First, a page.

Police officer who killed Philando Castile found not guilty
The police officer who fatally shot Philando Castile during a traffic stop last summer was found not guilty on all charges by a Minnesota jury Friday afternoon.
After Officer Jeronimo Yanez pulled Castile over for a broken taillight in Falcon Heights, Minnesota last July, Castile told Yanez that he had a licensed firearm in the car, according to dashcam footage shown at Yanez’s trial. Castile then reached down, allegedly for his identification.
Yanez opened fire, sending seven bullets into the car and killing Castile.
Castile’s girlfriend, Diamond Reynolds, and her 4-year-old daughter were also in the car, and Reynolds broadcasted the encounter’s aftermath on Facebook Live. That video — where Reynolds begged Castile to “Stay with me,” as he bled out in the car — propelled the case to international attention and sparked protests across the country, as Castile’s name was added to the list of black men that activists say were unjustly killed by police.
In reaching their not guilty verdict, the jurors sorted through conflicting narratives about what, exactly, Castile was doing when he reached down, and just how much of a threat Yanez perceived Castile to be. Lawyers for the defense argued that Castile’s reach violated Yanez’s commands not to go for his weapon, that Yanez believed Castile to be stoned, and that Castile matched the description of a robbery suspect. Prosecutor Jeffrey Paulsen, meanwhile, pointed out that it didn’t make sense for a man who planned to shoot a police officer to tell him about his gun. Instead, he argued, Yanez was “jumping to conclusions without engaging in the dialogue he was trained to have in a citizen encounter like this.”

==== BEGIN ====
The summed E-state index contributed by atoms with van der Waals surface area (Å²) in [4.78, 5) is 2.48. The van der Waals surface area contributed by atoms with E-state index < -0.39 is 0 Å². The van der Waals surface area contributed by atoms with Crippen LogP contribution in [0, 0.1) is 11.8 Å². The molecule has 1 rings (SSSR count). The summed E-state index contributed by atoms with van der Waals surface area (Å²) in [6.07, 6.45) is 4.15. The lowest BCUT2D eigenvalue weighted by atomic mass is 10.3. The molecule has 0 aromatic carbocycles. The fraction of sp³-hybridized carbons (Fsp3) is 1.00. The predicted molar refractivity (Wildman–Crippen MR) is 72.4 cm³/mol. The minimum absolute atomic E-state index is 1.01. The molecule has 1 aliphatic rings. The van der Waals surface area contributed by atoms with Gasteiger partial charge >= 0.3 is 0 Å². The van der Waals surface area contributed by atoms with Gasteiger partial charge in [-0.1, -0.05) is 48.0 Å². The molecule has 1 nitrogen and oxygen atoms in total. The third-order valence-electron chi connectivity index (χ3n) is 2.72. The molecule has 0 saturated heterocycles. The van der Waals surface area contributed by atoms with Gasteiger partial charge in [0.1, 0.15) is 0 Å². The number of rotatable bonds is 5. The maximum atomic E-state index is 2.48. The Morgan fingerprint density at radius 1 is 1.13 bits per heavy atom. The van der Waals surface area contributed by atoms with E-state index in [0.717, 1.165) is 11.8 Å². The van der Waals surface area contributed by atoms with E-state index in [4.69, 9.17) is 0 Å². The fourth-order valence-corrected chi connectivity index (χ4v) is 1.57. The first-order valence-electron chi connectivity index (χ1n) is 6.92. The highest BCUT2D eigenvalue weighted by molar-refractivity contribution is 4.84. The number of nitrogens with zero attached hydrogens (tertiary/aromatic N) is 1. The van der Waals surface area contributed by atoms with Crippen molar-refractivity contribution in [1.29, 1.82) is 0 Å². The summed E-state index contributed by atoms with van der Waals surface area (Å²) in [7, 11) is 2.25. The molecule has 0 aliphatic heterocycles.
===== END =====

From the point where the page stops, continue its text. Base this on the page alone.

Yanez, thought to be the first police officer in Minnesota history to be charged with an on-duty fatal shooting, would’ve faced up to 20 years in prison if he’d been found guilty. He faced one charge of second-degree manslaughter and another to charges of intentional discharge of a firearm that endangers safety — charges brought because the bullets could have hit Reynolds and her daughter.
“Officer Yanez joins a long and still growing list of police officers who have killed people of color with impunity,” the NAACP’s Legal Defense Fund said in a statement Friday. “This incident seemed so egregious and avoidable that we hoped that this time, it might be different — that this time, justice might be served. Because if the government can take your life and no one is held responsible you are a second-class citizen, if not fully dehumanized in the eyes of the law. That is the devastating message this verdict, along with all those similar acquittals before it, sends to communities of color across the nation.”
“I am so disappointed in the state of Minnesota,” Castile’s mother, Valerie Castile, told reporters after the verdict was announced, adding that the legal system continues “to fail black people.” “My son loved Minnesota. He had one tattoo on his body and it was of the Twin Cities. My son loved this city, and the city killed my son and the murderer gets away.”